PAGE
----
Electrician rigs van with 1,000-volt zapper to get back at burglars

Everyone is concerned about break-ins and robberies. Even with locks and security systems, they still happen, and can leave you with a big financial hit if valuable property is taken.

But after one man’s vehicle was raided by burglars, he was inspired to make sure it never happened again, designing a very clever custom security that would scare off even the most persistent thieves.

Ray Taylor is a 61-year-old electrician from Wolverhampton, England. His job requires keeping some expensive equipment in his Citroën Dispatch van, which unfortunately has attracted some burglaries.

He told The Sun that he’s lost about $6,000 in equipment due to the break-ins over the past two years.

can anyone recognise this thieving bastard, he seems to be tall with a Mohican, he and his scumbag mate tried to get in…

Posted by Ray Taylor on Sunday, 14 October 2018

But they won’t be getting anything soon, thanks to the new security measure Ray installed in his van. He put his electrician skills to good use, rigging up a custom system that goes a few steps beyond the typical car alarm.

Would-be-thieves trying to get into Ray’s van will now be met with a siren and sound bombs blasting at a painfully loud 120 decibels, as loud as a thunder clap and louder than a jet takeoff.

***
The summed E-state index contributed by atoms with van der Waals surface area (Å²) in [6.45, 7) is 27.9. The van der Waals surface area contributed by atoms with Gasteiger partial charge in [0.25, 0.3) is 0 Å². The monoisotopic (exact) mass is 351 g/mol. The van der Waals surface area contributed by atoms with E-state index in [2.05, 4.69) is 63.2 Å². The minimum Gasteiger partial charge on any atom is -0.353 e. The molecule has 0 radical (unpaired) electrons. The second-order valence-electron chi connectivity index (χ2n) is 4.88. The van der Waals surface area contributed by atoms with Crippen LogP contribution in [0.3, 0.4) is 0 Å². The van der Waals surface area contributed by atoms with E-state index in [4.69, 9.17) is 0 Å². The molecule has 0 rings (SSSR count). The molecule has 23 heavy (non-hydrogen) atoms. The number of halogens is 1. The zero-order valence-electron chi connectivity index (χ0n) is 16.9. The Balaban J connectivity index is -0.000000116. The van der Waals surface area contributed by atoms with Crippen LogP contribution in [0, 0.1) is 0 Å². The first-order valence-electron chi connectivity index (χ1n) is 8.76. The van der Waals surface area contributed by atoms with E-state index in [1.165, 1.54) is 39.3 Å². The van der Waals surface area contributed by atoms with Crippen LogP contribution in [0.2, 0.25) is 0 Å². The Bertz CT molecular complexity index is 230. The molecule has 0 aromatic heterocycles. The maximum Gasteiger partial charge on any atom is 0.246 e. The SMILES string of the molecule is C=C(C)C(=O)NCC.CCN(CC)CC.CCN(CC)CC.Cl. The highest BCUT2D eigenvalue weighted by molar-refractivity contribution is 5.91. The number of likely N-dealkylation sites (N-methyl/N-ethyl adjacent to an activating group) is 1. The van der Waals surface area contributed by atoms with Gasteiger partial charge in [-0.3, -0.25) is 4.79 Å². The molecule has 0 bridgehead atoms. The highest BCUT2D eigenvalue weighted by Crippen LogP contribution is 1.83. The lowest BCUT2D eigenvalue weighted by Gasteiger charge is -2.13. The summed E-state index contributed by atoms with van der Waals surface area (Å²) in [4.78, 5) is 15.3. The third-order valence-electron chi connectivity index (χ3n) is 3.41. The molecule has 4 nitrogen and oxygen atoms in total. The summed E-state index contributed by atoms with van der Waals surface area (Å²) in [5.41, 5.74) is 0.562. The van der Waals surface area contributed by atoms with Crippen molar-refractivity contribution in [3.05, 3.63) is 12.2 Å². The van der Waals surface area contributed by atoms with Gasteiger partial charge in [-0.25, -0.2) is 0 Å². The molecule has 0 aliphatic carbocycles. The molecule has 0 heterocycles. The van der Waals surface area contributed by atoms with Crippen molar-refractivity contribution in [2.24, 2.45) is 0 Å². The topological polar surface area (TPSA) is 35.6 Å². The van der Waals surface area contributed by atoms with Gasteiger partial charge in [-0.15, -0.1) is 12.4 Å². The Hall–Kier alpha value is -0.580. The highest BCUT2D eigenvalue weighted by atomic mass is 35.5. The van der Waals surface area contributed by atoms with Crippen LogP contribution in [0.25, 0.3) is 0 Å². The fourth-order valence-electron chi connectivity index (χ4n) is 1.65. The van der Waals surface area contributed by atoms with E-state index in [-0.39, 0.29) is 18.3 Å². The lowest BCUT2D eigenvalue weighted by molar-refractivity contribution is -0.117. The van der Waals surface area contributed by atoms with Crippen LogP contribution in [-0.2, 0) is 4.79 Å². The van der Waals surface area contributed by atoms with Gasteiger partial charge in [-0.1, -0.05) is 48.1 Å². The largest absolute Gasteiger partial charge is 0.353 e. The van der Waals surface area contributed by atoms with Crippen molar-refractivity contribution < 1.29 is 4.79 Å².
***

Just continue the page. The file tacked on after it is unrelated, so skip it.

It also triggers a strobe light alarm. That would startle pretty much anyone into backing off… but Ray went even further, just in case the burglars weren’t shocked enough.

“If the sirens don’t scare them off the shock will,” he told The Sun, and he means that literally: “They’ll get a zap.”

Ray gave the van a “live” door handle, using the zapper from a fly swatter to give any unwanted visitors a 1,000 volt shock when they pull the handle.

“The shock isn’t going to do any lasting damage but it will make you jump a bit,” he told The Sun.

You can see the alarm in action in these test videos Ray’s brother posted on Facebook:

West Midlands Police said that they do not endorse using techniques like this, but it is legal as long as Ray puts up a “danger” warning sign on the van.

It’s also become a potential new side gig for Ray: he’s copyrighted his alarm design, and will install it in people’s vans for £380 (about $460), which will help to offset the cost of the lost equipment. But more importantly, it’ll give him the important peace-of-mind that it won’t happen again.

“It’s solved all my problems, so I can sleep easy,” Ray said.


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